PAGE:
Press release from the National Council for Community Behavioral Healthcare, June 26, 2012
Washington, DC, June 26, 2012—To recognize his exemplary leadership on behalf of people with mental health and substance use disorders, the National Council for Community Behavioral Healthcare (National Council) honored Sen. Jack Reed (D-RI) with its Behavioral Health Champion award. During a ceremony yesterday evening, the National Council also recognized four other members of Congress as Legislators of the Year — Sen. Robert P. Casey (D-PA), Sen. Mike Johanns (R-NE), Rep. Marsha Blackburn (R-TN), and Rep. Chris Van Hollen (D-MD).
Over his 15 years in the United States Senate, Sen. Jack Reed has become a nationally recognized leader on behalf of people with mental illness and addictions. Sen. Reed has consistently worked to strengthen and expand the behavioral health safety net, most recently by introducing the Excellence in Mental Health Act (S. 2257) with Senator Debbie Stabenow. The Excellence Act would establish parity in the nation’s healthcare safety net by establishing new standards for Federally Qualified Community Behavioral Health Centers and making these entities eligible for a variety of federal benefits to support the critical services they provide.
Sen. Reed has also been a consistent supporter of the Community Mental Health Services Improvement Act (S. 2256), which provides funds for the construction or modernization of community mental health and addiction treatment facilities. He has been a longtime supporter of the Behavioral Health IT Act (S. 539). As a member of the influential Senate Appropriations Committee, Senator Reed has also worked on a bipartisan basis to prevent youth suicide by introducing the Garrett Lee Smith Memorial Act Reauthorization of 2011. This legislation would improve access to counseling for at-risk teens and promote the development of statewide suicide early intervention and prevention strategies.
“All of the legislators honored today have done yeoman’s work to help people with mental illnesses and addiction disorders live full and productive lives,” said Linda Rosenberg, president and CEO of the National Council. “They’ve worked tirelessly to keep in place the nation’s mental health safety net that supports some of the most vulnerable people in our society.”
Four U.S. Senators and Congressmen were named Legislators of the Year for their efforts to raise awareness of the critical need for better health coverage for mental health and addiction treatments. Honorees include:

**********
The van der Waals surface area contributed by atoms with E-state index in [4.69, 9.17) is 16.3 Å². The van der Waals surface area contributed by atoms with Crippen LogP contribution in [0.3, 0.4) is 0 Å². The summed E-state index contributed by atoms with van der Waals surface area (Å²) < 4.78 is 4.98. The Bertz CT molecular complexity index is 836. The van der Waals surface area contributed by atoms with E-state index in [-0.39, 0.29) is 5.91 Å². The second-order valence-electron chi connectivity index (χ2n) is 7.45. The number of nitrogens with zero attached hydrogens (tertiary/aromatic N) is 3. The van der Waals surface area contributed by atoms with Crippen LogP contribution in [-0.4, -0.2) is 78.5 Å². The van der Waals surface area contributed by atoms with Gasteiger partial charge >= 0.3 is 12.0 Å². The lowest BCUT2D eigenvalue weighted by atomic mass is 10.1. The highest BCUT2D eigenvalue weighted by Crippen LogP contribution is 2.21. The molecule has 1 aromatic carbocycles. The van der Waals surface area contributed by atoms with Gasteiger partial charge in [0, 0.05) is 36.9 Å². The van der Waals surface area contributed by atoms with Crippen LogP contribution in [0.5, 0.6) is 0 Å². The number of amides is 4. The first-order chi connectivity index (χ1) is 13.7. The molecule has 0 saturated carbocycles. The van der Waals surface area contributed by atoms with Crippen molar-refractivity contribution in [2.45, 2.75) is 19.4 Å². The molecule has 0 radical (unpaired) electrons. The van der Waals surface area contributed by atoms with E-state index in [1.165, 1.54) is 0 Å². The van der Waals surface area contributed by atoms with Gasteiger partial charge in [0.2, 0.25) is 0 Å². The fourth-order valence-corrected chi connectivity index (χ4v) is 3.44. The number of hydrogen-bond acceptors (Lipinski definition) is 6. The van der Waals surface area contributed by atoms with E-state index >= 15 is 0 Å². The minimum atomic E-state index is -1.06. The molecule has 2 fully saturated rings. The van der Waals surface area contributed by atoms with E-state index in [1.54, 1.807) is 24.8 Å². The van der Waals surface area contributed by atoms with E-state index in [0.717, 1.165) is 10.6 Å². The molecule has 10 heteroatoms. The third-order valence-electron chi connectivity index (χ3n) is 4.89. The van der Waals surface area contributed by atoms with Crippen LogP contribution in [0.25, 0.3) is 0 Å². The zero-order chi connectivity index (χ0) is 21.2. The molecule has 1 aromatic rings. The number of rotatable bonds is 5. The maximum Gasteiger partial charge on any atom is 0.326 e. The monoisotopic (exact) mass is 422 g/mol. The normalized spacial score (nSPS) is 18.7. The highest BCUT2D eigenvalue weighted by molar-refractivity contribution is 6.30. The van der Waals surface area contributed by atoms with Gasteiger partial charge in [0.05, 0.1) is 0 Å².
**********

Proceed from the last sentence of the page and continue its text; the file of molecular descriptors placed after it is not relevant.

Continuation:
Sen. Robert P. Casey (D-PA) for leadership of efforts to ensure that individuals with mental health and substance use disorders receive appropriate care; support for the Behavioral Health Information Technology Act of 2011 and the Primary Care-Behavioral Health Integration federal grant program; his fight to ensure the protection of the Children’s Health Insurance Program; and his support for veterans’ access to mental health services.
Sen. Mike Johanns (R-NE) for his ardent support for public policies and initiatives to promote the health and wellbeing of people with mental illness and addictions; and his introduction of an amendment to the Edward M. Kennedy Serve America Act, which doubled the funding for AmeriCorps programs that serve people with disabilities.
Rep. Marsha Blackburn (R-TN) for her advocacy for easily accessible community mental healthcare for veterans; support for resources to prevent suicide among veterans; and co-sponsorship of the Behavioral Health Information Technology Act, which would extend federal incentive payments for health information technology to mental health and substance abuse facilities and providers.
Rep. Chris Van Hollen (D-MD) for helping to ensure passage of the 2008 Paul Wellstone-Pete Domenici Mental Health Parity and Addictions Equity Act, which ensured that millions of Americans would not be subject to discriminatory restrictions on mental health and addiction treatment benefits; advocating for expanded access to healthcare services and an expansion of the Children’s Health Insurance Program; and voting against attempts to repeal the Prevention and Public Health Fund, which supports a variety of important integrated health initiatives.
During the National Council’s 8th Annual Public Policy Institute and Hill Day today, more than 550 mental health advocates — including persons with mental and addictions disorders, families, community members and healthcare providers — are meeting with their members of Congress to ask for support to improve the lives of people with mental illness and addiction disorders.